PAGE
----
Tuesday, January 25, 2011

A different approach

My idea for this blog is essentially twofold.

First of all, as many of you already know, I have effectively begun my internship a little earlier than most, volunteering once or twice a week at the Fergie Jenkins Foundation, a non-profit organization in St. Catharines. Fergie is the one and only Canadian in the National Baseball Hall of Fame in Cooperstown, N.Y. and as far as I'm concerned, one of the great humanitarians in the world of professional sports. I'll be profiling his charitable contributions in my next post. Remarkably, Fergie's charitable contributions have exceeded his athletic accomplishments and in turn, inspired other current and former professional athletes to embark on similar initiatives.

I have been so amazed with his successes on and off the field that it inspired me to seek out other professional athletes who have shown similar altruistic tendencies.

Secondly, something that has struck me recently is that when non-sports fans are discussing "athletes in the news," it is usually casting these individuals in a very negative light. Who is Brett Favre "sexting" this week? How many ongoing affairs did Tiger Woods have? Which professional athlete is falling into the Kardashian web of failures today? (Though I wish Kris Humphries the best of luck as he continues to develop his relationship with Kim's winning personality)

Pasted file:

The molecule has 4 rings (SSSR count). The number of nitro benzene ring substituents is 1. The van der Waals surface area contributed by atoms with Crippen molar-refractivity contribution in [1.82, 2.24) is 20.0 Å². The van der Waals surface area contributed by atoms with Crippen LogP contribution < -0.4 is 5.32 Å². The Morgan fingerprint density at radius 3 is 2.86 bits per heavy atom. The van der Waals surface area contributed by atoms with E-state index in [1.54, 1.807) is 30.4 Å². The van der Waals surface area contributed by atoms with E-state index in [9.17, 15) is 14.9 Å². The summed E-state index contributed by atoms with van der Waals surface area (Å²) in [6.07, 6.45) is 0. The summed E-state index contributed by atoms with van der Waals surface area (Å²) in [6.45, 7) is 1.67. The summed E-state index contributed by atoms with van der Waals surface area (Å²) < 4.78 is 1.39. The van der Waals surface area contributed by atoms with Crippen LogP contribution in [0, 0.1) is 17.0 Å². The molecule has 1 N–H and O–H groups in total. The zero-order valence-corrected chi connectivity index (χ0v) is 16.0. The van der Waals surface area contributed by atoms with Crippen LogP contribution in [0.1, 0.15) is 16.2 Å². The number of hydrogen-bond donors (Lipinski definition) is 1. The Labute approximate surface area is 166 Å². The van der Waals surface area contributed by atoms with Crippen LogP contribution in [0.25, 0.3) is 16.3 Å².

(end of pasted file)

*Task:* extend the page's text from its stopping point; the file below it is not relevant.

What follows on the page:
Time and time again, it seemed that if professional athletes made non-sports news headlines, it was because they screwed up. And in turn, I'm taking it upon myself to try and educate people to understand that professional athletes aren't just a fraternity of adultery-obsessed jerks, and that many of them really do have good intentions.

For those of you who don't already know THIS is a boxscore. Using names and numbers, it tells a story of a game's statistics, but offers no subjective commentary. Boxscores tell you nothing of the individuals involved, and that's where I come in. The stories on this blog are about the individuals themselves, going beyond simple statistics, recaps and headlines.

Check in as often as you like, and please leave comments -- either on the individuals I write about or if they remind you of similar humanitarians. I'm looking at myself as an unofficial Public Relations practitioner on behalf of the people I write about. I'll try to inform each of you about what's going on in the world of sports, going beyond the boxscores.